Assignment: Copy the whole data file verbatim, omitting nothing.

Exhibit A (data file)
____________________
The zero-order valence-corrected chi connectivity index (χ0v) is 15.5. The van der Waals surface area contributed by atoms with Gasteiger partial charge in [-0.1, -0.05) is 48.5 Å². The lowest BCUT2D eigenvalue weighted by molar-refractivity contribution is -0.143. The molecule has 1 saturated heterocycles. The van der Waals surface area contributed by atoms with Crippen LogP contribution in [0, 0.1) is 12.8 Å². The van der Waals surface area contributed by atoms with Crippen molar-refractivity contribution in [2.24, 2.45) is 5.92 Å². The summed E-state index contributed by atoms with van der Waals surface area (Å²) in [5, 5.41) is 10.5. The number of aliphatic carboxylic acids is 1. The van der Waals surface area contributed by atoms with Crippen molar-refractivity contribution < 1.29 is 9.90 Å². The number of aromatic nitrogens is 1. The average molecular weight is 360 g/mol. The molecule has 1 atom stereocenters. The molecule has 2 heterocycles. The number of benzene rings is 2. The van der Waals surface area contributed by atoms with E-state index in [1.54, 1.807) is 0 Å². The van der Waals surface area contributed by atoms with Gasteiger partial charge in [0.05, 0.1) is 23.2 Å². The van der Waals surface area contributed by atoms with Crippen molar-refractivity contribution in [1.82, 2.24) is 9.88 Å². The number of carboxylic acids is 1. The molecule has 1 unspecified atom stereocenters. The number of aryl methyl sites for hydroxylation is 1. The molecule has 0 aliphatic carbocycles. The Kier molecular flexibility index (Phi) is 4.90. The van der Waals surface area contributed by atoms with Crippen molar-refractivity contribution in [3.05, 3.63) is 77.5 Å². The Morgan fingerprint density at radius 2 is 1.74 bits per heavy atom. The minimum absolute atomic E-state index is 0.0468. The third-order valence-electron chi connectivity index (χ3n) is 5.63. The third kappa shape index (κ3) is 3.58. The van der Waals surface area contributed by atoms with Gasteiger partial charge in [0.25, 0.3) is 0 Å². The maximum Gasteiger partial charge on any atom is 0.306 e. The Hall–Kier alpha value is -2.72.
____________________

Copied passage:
The zero-order valence-corrected chi connectivity index (χ0v) is 15.5. The van der Waals surface area contributed by atoms with Gasteiger partial charge in [-0.1, -0.05) is 48.5 Å². The lowest BCUT2D eigenvalue weighted by molar-refractivity contribution is -0.143. The molecule has 1 saturated heterocycles. The van der Waals surface area contributed by atoms with Crippen LogP contribution in [0, 0.1) is 12.8 Å². The van der Waals surface area contributed by atoms with Crippen molar-refractivity contribution in [2.24, 2.45) is 5.92 Å². The summed E-state index contributed by atoms with van der Waals surface area (Å²) in [5, 5.41) is 10.5. The number of aliphatic carboxylic acids is 1. The van der Waals surface area contributed by atoms with Crippen molar-refractivity contribution < 1.29 is 9.90 Å². The number of aromatic nitrogens is 1. The average molecular weight is 360 g/mol. The molecule has 1 atom stereocenters. The molecule has 2 heterocycles. The number of benzene rings is 2. The van der Waals surface area contributed by atoms with E-state index in [1.54, 1.807) is 0 Å². The van der Waals surface area contributed by atoms with Gasteiger partial charge in [0.05, 0.1) is 23.2 Å². The van der Waals surface area contributed by atoms with Crippen molar-refractivity contribution in [1.82, 2.24) is 9.88 Å². The number of carboxylic acids is 1. The molecule has 1 unspecified atom stereocenters. The number of aryl methyl sites for hydroxylation is 1. The molecule has 0 aliphatic carbocycles. The Kier molecular flexibility index (Phi) is 4.90. The van der Waals surface area contributed by atoms with Crippen molar-refractivity contribution in [3.05, 3.63) is 77.5 Å². The Morgan fingerprint density at radius 2 is 1.74 bits per heavy atom. The minimum absolute atomic E-state index is 0.0468. The third-order valence-electron chi connectivity index (χ3n) is 5.63. The third kappa shape index (κ3) is 3.58. The van der Waals surface area contributed by atoms with Gasteiger partial charge in [0.25, 0.3) is 0 Å². The maximum Gasteiger partial charge on any atom is 0.306 e. The Hall–Kier alpha value is -2.72.